Since the “pay for performance” era began, hospital acquired conditions (HAC) have deservedly received a great deal of attention from hospitals, healthcare providers, payors, patients and families.
For critical medical devices that pose danger to patients if they are dislodged [like vascular access devices, (VADs)], safety requires proper securement. Poor securement of VADs increases the risks of :
- Catheter‐related bloodstream infection (CRBSI) and central line‐associated bloodstream infection (CLABSI)
- Catheter migration or displacement
While patient safety has required focused attention to proper device securement, one often overlooked HAC is medical adhesive related skin injury (or MARSI). Its prevention should be on every institution’s radar.
Because medical adhesives are virtually ubiquitous in the healthcare system, skin injury related to their use occurs across all healthcare settings. MARSI is defined as follows :
“…an occurrence in which erythema and/or other manifestations of cutaneous abnormality (including, but not limited to, vesicle, bulla, erosion, or tear) persists 30 minutes or more after removal of the adhesive.”
Types of mechanical skin injury that are attributable to medical adhesives include :
Caused by shear forces when the skin is distorted under an unyielding adhesive tape or dressing.
Removal of one or more layers of stratum corneum that can occur when an adhesive tape or dressing is removed. These lesions are often irregularly shaped and the skin may be shiny. Open lesions can appear red and exhibit blister formation.
The most serious of the mechanical skin injuries, a skin tear is a wound caused by shear, friction, or blunt force that causes separation of the epidermis from the dermis. It can occur with inappropriate removal of dressings and tapes.
MARSI may be under‐recognized, but recent studies demonstrate it is prevalent. It is estimated that approximately 1.5 million skin tears occur in in the US each year in institutionalized adults.
Results from a study published in 2015 showed that in one acute care setting, the mean MARSI prevalence rate was 13%. In a single center pilot randomized controlled trial (n=124 patients), 29% of patients with VADs experienced skin complications, including skin tears, blisters, rash, itching and bruising. And, a smaller study reported a 5.8% MARSI prevalence on a vascular unit.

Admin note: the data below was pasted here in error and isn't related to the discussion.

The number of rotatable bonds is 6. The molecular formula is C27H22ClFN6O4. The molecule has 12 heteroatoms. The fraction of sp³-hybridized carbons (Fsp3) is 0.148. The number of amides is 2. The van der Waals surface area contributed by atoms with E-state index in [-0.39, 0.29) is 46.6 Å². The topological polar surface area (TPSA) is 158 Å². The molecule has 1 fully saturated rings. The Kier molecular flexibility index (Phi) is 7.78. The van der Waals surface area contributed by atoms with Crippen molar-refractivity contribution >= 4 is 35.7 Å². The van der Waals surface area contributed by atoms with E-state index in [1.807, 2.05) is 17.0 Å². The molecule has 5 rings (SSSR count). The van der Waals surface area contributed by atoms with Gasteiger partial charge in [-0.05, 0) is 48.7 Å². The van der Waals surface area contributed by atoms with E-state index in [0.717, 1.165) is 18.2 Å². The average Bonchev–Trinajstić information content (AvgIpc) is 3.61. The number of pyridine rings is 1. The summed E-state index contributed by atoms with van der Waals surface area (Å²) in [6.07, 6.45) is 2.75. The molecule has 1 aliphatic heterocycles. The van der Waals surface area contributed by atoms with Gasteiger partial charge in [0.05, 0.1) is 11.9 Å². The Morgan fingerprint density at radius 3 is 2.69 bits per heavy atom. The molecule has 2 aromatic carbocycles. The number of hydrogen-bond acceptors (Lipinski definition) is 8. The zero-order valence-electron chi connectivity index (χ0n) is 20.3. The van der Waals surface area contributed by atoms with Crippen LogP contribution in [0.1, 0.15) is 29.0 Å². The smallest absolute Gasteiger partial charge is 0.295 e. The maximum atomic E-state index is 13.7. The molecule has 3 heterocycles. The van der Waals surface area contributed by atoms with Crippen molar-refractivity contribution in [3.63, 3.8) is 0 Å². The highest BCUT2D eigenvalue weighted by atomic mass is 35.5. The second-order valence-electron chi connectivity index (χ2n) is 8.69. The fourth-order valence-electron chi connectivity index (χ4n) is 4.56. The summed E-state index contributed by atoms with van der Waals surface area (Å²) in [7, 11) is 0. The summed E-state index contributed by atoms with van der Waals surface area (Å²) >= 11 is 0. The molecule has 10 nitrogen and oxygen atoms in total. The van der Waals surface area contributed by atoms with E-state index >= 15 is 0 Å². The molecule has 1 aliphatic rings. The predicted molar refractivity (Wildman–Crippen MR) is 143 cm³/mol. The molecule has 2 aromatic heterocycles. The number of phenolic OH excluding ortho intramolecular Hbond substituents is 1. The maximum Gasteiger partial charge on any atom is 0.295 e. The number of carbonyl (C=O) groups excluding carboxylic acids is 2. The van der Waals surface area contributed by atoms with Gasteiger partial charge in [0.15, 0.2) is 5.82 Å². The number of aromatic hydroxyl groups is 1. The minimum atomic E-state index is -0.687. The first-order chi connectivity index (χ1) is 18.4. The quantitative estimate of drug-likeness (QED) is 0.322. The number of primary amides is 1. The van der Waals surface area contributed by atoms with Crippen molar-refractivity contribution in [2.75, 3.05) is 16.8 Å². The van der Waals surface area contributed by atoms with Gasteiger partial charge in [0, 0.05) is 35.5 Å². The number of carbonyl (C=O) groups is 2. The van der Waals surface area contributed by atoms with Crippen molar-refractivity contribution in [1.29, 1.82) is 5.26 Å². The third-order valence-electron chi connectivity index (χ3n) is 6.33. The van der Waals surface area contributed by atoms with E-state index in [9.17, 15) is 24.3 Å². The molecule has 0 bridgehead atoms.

1.5 million skin tears per year in institutionalized adults in the US.
A MARSI consensus panel convened in 2012 highlighted both patient‐related and environment‐related risk factors for MARSI :
Patient‐related factors included:
- Extremes of age (both neonate and elderly)
- Race/ethnicity (African American skin may be at higher risk)
- Pre‐existing dermatological conditions, like eczema or dermatitis
- Underlying medical conditions, like diabetes or infection
Environment‐related risk factors included:
- Excessively dry skin
- Prolonged exposure to moisture
- Certain medications
- Radiation therapy
- Tape/dressing device removal
- Repeated taping
MARSI not only results in pain and anxiety for patients, but also increases the risk of infection and increases morbidity.
For healthcare providers, the costs are significant. Studies have shown that the cost to treat a skin tear from incidence to complete resolution (approximately 2 weeks) is approximately $21.96 per week. The economic burden of treating just the 1.5 million skin tears noted above using this estimate results in a cost of nearly $33 million per year.
Additionally, patient satisfaction scores have risen in importance as value‐based performance measures are now essential for hospital reimbursement. Patient experience criteria like pain management and overall perception of care affect total performance scores, which can impact hospitals’ bottom line.
While a serious complication, MARSI is potentially avoidable. The 2013 Consensus Panel states :
“The appropriate selection of adhesive products and the use of proper application and removal techniques can help minimize MARSI.”
Importantly, the guidelines also state that the use of medical adhesive removers to minimize the discomfort and skin damage associated with the removal of adhesive products should be considered.
Interventions with the goal of eliminating MARSI can improve patient safety and reduce costs. As an example, in a 2006 before/after quality improvement study in a 209‐bed urban nursing and rehabilitation center, there were approximately 10 fewer skin tears in the period after the intervention. The authors estimated a monthly cost savings associated with skin tear prevention of $1698, which included increased nursing time associated with treatment.
MARSI is an under‐recognized yet serious healthcare‐acquired condition. What steps can your facility take to reduce the risk of MARSI for your most susceptible patients?
Eloquest Healthcare is committed to providing solutions that can help you reduce the risk of conditions like MARSI. For more information about Detachol®, please contact your sales consultant or Eloquest Healthcare®, Inc., call 1‐877‐433‐7626 or visit www.eloquesthealthcare.com.
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